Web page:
This stationary phase usually is attained by bacteria at a population level of around 109 cells per ml.

Other microorganisms generally do not reach such high population densities, protozoan, and algal cultures usually having maximum concentrations of about 106 cells per ml.

The final population size depends on the availability of nutrients and other substances, as well as the type of microorganism cultivated. Some bacteria can survive starvation for years.

These considerations are critical to the effectiveness of medical and industrial microbiology.

Salmonella typhimurium and some other bacterial pathogens become more virulent and infectious when they are starved.

Microbial populations enter stationary phases for several reasons:

  1. Nutrient depletion – if an essential nutrient is severely depleted, population growth will slow down.
  2. Aerobic organisms are often limited by oxygen availability.
  3. Oxygen is not very soluble and may be depleted quickly such that only the surface of culture will have oxygen concentration adequate for growth.
  4. The cells beneath the surface will not be able to grow unless the culture is shaken or aerated in another way.
  5. Population growth may also cease due to the accumulation of toxic waste products.
  6. This factor seems to limit the growth of many anaerobic microorganisms. For example, acid production from sugar fermentation can inhibit growth.

Death Phase

Death is defined to be the irreversible loss of the ability to reproduce.

The death rate may decrease after the population has been drastically reduced- due to the extended survival of, particularly resistant cells.

Ultimately nutrient depletion can buildup of toxic waste products leads to a decline in the number of viable cells, thus the death phase.

This phase, like growth in the exponential phase, is usually logarithmic (a constant proportion of cells dying every hour).

In this phase, it is possible that the cell number may remain the same because the dead cells fail to lyse after dying.

The death rate may decrease after the population has been significantly reduced.

This is due to the extended survival of particular resistant cells.

The knowledge of microbial growth rates in the exponential phase is important for microbiologists.

Such studies contribute to basic physiological and ecological research and the solution of applied problems in the industry.

Effect of pH on Bacterial Growth

pH is another key factor in bacterial growth. As we know pH range less than 7 is acidic and the pH range greater than 7 is Basic. Bacteria that grow best in high pH are known as Alkaliphiles. They can survive and thrive in highly acidic conditions (usually at pH 2.0).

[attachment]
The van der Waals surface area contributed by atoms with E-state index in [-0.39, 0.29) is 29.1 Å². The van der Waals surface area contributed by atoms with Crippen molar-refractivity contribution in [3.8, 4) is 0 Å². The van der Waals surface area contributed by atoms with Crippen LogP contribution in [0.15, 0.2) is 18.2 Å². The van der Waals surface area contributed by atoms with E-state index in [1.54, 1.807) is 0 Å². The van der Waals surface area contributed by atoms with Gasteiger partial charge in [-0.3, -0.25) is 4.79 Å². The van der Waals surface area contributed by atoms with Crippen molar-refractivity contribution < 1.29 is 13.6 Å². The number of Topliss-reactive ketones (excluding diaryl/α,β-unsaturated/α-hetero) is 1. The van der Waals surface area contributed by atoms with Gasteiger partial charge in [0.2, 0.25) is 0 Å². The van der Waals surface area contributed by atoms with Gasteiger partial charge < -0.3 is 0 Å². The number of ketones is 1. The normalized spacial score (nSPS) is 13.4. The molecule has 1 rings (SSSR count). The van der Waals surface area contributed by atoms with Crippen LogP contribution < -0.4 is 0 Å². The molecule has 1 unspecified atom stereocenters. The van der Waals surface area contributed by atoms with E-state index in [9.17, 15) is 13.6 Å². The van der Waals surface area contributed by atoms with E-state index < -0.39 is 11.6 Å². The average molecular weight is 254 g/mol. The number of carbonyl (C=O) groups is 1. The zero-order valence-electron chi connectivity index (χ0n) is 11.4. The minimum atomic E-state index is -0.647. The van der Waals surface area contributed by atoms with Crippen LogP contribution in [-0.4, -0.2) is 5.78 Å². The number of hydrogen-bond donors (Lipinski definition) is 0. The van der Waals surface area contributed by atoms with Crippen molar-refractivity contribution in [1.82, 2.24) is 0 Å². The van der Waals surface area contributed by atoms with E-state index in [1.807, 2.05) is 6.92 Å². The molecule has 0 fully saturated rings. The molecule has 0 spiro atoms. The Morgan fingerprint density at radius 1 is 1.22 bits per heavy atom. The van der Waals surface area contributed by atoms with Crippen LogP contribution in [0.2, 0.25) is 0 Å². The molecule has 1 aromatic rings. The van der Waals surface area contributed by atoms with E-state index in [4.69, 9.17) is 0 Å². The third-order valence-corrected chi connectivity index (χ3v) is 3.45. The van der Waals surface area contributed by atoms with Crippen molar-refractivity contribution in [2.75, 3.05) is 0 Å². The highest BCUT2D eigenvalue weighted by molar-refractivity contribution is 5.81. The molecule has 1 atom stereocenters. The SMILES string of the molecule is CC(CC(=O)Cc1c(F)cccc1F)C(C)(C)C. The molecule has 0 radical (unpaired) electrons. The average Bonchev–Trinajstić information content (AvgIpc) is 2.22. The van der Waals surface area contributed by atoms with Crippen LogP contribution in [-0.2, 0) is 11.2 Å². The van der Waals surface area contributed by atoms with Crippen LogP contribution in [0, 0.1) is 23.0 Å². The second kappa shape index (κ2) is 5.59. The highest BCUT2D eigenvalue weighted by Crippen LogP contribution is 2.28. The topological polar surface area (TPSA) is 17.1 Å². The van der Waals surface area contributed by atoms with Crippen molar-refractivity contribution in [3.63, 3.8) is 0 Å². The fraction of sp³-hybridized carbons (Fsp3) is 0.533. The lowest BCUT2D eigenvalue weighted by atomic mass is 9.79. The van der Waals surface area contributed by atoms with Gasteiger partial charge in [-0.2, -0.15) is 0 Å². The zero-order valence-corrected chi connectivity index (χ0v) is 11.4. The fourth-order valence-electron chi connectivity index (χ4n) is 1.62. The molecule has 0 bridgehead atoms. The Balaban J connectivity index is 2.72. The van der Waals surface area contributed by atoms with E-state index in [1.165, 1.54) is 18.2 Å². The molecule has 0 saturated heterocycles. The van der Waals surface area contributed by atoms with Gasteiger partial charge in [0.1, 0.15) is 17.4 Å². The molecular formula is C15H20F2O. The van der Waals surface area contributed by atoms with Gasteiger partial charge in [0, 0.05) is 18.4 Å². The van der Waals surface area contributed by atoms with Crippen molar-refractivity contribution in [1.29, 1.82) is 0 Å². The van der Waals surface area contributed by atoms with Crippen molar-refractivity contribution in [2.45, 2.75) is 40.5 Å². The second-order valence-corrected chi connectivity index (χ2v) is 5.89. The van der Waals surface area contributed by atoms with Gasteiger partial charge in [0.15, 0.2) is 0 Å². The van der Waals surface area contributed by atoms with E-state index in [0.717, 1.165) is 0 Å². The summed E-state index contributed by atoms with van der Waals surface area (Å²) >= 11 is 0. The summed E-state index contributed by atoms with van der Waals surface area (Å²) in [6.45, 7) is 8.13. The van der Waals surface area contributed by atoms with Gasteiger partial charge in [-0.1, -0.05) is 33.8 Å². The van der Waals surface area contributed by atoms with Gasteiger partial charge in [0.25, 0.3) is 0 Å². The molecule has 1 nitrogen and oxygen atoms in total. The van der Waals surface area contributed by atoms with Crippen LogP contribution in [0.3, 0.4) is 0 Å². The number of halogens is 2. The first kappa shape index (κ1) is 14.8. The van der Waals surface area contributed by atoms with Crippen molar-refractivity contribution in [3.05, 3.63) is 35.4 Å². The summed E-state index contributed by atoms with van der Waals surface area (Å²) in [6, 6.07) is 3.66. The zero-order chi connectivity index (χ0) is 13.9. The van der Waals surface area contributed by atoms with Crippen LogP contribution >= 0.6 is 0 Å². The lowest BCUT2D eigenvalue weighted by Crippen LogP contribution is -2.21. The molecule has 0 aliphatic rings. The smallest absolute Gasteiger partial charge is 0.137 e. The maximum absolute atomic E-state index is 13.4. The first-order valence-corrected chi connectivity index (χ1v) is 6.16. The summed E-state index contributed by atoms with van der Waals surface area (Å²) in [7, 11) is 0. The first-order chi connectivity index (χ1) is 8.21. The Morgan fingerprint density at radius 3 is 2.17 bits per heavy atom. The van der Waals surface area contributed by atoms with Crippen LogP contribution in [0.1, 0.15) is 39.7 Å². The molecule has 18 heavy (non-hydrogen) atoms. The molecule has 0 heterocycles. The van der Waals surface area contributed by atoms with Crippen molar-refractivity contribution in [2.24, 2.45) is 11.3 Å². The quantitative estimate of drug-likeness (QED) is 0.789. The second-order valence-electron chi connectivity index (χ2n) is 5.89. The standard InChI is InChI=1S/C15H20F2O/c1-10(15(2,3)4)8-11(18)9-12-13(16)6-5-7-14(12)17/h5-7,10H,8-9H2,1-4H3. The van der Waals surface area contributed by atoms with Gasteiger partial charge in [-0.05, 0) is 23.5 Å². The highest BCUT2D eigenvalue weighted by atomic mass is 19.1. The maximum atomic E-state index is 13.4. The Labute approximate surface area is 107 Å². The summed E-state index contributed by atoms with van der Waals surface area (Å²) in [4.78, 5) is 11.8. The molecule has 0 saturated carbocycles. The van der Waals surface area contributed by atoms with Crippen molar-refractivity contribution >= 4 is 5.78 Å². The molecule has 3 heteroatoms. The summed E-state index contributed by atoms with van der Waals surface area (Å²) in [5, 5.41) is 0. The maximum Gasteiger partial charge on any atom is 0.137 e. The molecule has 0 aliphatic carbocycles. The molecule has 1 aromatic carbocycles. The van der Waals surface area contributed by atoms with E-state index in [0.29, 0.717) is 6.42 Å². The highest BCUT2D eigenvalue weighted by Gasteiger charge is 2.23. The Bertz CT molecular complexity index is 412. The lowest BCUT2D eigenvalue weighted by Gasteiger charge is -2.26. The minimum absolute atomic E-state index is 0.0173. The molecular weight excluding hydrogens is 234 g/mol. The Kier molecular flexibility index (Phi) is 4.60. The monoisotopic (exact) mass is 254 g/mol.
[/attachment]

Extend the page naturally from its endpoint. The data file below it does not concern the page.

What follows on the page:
Bacteria that grow better in low pH values are known as Alkaliphiles. They can live and thrive in environments with extremely high pH values (9-13) with the optimal pH being 10.

Neutrophils are bacteria that grow at normal pH i.e. pH 7.

Effect of Temperature on Bacterial Growth

Temperature plays the most important role in the growth of bacteria. Bacteria that grow best in low temperatures are known as Psychrophiles. They having an optimum growth temperature of greater than 15°C and a maximum growth temperature of greater than 20°C and a minimum of 0°C.

Those bacteria that grow best in high temperatures are generally known as Thermophiles. They can survive higher than those (25-40°C) that support many species.

Bacteria having higher temperatures are Hyperthermophilles. They can survive and thrive in temperatures above 80°C.

Effect of Salt on Bacterial Growth

Salty condition is also one of the important factor in Bacterial growth. Halophiles are a group of extremophiles that require high salt concentration in order to survive and grow. Halophiles are of two types; obligate halophiles that require a NaCl concentration of 3% or more and halotolerant that survive at both average salt concentrations and higher.

Effect of Radiation on Bacterial Growth

Bacteria that can survive in extreme forms of radiation like ionizing radiant (gamma rays) and UV radiation are known as Radiophiles. Studies on radiophiles are quite limited because these bacteria are to be isolated from outer space and other planets.

References

https://www.thoughtco.com/bacterial-growth-curve-phases-4172692

https://en.wikipedia.org/wiki/Bacterial_growth

https://orbitbiotech.com/bacterial-growth-curve-generation-time-lag-phase-log-phase-exponential-phase-decline-phase

https://www.britannica.com/science/bacteria/Growth-of-bacterial-populations

https://imicrobiology.blogspot.com/2020/12/microbial-growth-curve-continuous-culture-system-quorum-sensing.html

https://www.coursehero.com/file/71462305/Laboratory-Virtual-LAB3pdf/